On Wednesday this week, a meeting was convened in the superbly refurbished meeting room in the original Loxton Research Centre (LRC) building. It was reminiscent of the meetings between 2006 and 2011 when the Horticulture Reference Forum met in that same room to assist community and government throughout the drought challenge.
This week’s meeting included the Minister for Agriculture Tim Whetstone, Senator Anne Ruston in her last official engagement as Federal Assistant Minister for Agriculture and Water Resources. PIRSA Chief Executive, Scott Ashby was in attendance together with Mehdi Doroudi, PIRSA Deputy Chief Executive, representatives of the Federal Department of Agriculture from Canberra and delegates from most of the region’s horticulture groups. The core topic of the meeting was fruit fly and the key question: How can we all work together to maintain and extend this region’s fruit fly free status and how can this region lead a national program to eliminate the pests.
On any other day the same group could have assembled to deal with any number of other common issues such as: the MDB Plan, water allocations plans, the NRM Landscapes vision, spray drift control programs, automatic weather station networks, biosecurity programs, membership management and financial management systems, joint funding applications to attract State and Federal support, AgTech projects with research institutions, access to markets, regional representation on organised trade missions, free trade agreements and the list goes on and on.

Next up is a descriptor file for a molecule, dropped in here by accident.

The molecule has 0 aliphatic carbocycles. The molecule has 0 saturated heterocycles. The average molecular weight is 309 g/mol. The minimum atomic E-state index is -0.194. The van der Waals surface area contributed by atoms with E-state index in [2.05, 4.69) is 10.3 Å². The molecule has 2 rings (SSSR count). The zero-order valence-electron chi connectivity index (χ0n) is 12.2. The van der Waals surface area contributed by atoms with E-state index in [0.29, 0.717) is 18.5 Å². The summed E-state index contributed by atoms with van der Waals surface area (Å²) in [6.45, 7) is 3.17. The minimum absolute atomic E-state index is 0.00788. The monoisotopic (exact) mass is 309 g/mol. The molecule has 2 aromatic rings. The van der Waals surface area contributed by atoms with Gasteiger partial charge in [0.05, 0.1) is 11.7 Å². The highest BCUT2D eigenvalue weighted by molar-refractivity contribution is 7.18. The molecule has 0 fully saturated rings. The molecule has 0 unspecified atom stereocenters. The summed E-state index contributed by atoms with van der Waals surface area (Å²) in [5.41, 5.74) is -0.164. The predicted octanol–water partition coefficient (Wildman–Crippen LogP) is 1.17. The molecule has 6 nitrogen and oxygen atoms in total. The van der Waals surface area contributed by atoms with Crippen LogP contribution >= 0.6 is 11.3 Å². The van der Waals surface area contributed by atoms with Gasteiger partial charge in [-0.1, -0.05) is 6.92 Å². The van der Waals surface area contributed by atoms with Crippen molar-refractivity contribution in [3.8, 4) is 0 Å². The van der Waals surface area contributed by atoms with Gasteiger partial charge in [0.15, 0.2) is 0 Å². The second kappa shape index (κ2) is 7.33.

Note the following is an excerpt from a discussion paper first presented eight years ago before the outcome of the MDB Plan and before the LRC was overhauled.
The Loxton Research Centre is at the hub of this concept. It is proposed that LRC becomes a Business Centre, showcasing partnership between industry and government.
All Primary Production Commodity Groups would be offered the opportunity to participate and will rank as primary beneficiaries.
Research, extension, education and training would feature prominently as outcomes of the revival and reassertion of the Riverland region as one of Australia’s leading primary production and processing zones.
The concept embraces the notion of partnership between all primary producer groups operating in the region and the South Australian Government. The goal is to work together to reinvigorate the LRC with the express purpose of establishing it as a Business Centre serving the regional community but with the potential to have far-reaching national and international connections, especially in the areas of education and extension. In due course the centre should be able to operate on a user pays basis.
The primary driver is the often stated need on the part of all producer groups and service providers to have a common forum in which to debate matters of common interest, to develop, adopt and proclaim a Riverland position and even to draft policy where appropriate on regional, state and federal matters where there is an agreed need for well structured, well researched regional input.
The secondary and obvious driver is that in its present form, the LRC has significant resource capability and much potential. Without a plan and without a reasonable funding commitment from the community of primary producers and government, it seems inevitable that its decline will continue; like other regional infrastructure assets, it will be threatened with extinction. On the other hand an appropriate Partnership Plan will arrest the decline and provide a hub for the revival of Riverland primary production.
As grapes and wine recover the lost ground of the past decade, rejoining the ranks of almonds, summer fruits, broadacre and citrus as key wealth generators for the region, the time could not be better for the region’s producers to unite and develop a strategy and a business plan that could serve as a model for regional representation throughout the country.
Who will make the first move?